Waiting for the winter with Yeasayer’s Anand Wilder


Interview for The Skinny

Just over a year ago I spoke to Yeasayer singer Chris Keating, and, as well as stories of hanging out with Beck and crossing fingers for Barack, he had this to say about his band’s recording plans: “On the last record I feel like we made a lot of mistakes, but I’m happy with the way it came out… we don’t want to remake that record, but we don’t want to start from scratch either.”

Skip forward to September 2009, and guitarist Anand Wilder confirms that the band are putting the finishing touches to the long-awaited follow-up to All Hour Cymbals. “We’ve almost finished it. We had our last celebratory day of mixing yesterday and then we’re shooting a music video in LA in the next few days, and then we come back and then we’re doing recalls of the mixes and hopefully we’ll be able to finalise it by the end of this week.”

But how have the Baltimore-via-Brooklyn psych-funk scientists been occupying themselves for a whole year? Well, they contributed a new song for the Dark Was the Night charity compilation, Keating and bassist Ira Wolf Tuton worked on Bat For Lashes own second album, and Wilder started composing a suitably far-out sounding musical. From February, however, the three founding members of Yeasayer (drummer Luke Fasano has fallen by the wayside) finally turned their attention to their sophomore LP. “Um, well it took a long time because we basically had a lot more time to spare, and we had a little bit more money to play with,” Wilder says. “We weren’t working jobs or anything, so we pretty much just bunkered down in Woodstock, New York.”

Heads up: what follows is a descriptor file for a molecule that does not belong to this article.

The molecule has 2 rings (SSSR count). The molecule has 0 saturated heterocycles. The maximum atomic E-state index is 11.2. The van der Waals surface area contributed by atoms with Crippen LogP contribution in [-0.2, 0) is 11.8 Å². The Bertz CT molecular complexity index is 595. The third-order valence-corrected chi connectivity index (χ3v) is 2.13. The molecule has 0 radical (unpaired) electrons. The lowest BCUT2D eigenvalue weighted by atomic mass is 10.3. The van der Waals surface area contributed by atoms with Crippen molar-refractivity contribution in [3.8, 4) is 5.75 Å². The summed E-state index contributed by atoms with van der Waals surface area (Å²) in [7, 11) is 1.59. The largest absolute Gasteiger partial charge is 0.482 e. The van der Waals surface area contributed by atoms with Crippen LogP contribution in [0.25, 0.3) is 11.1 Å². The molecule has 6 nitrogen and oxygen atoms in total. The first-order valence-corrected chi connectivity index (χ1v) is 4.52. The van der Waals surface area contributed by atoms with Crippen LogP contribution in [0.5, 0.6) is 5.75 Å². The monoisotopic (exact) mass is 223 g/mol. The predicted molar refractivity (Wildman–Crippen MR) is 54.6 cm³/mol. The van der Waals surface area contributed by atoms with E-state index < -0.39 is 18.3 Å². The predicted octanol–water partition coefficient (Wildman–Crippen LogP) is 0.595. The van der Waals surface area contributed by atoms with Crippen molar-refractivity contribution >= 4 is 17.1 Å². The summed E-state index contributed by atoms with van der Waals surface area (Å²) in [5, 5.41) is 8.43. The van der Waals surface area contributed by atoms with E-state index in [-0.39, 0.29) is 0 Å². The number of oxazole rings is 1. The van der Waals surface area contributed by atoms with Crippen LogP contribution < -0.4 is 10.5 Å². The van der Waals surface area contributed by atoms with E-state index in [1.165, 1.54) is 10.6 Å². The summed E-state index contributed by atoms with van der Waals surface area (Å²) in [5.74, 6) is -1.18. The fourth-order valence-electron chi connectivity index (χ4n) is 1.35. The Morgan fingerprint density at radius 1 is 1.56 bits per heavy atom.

The setting, aside from any obvious hippy connotations, had the facilities the band needed. “It was a house in the middle of nowhere, but it belonged to this guy who used to drum for all these big huge acts like Hall and Oates and Peter Gabriel,” Wilder recalls. “So he had tonnes of amazing microphones, all these different guitars, all these drums… It was the perfect environment for experimenting. All the songs went through many different stages, we’d scrap ‘em and start over again.”

After three months of no-pressure experimentation, the band gauged public reaction to the new songs at summer festivals like Bonnaroo and Pitchfork, before going back to hone the raw material. Again, they enjoyed a new-found freedom. “I think the last record was like a series of good ideas,” Wilder says. “I think people got it, they thought, oh they’re combining these different genres and playing with it, but I don’t know if necessarily it ever sounded that great. With this one we’re really focusing on each individual sound being perfect and stripping it down… We’re kinda getting over that whole ‘wall of sound’ thing, and trying to do something that’s lush but a little bit sparer, a little bit more pleasing to your ears.”

Despite the current trend for novel release methods, from pay-what-you-choose to coffee shop record deals, the band want to keep it old-fashioned. “I’m hoping it’s normal!” Wilder laughs. “With the last record we still don’t have vinyl to sell on our tour… So for me I’ll be impressed if, on the day our album comes out, we have vinyl, we have a CD to sell, it’s all up on iTunes, and we have a new website. I’ll be really happy to just think, oh we are a real band!”

As for a working title, Wilder stays tight-lipped. “We do have one but I’m not sure if I’m supposed to talk about it. It’s something very different, it’s good… It won’t be a surprise let’s just put it that way.” So no album title, no details of a new record deal (although the US/European labels “will be revealed pretty soon”) and no due date more accurate than early 2010. What is relatively certain is that Yeasayer will support Bat For Lashes at a couple of shows in Scotland this month, and Wilder will have some words with Natasha Khan: “I didn’t do anything on her record so I’m gonna have to give her a hard time for not asking me!”

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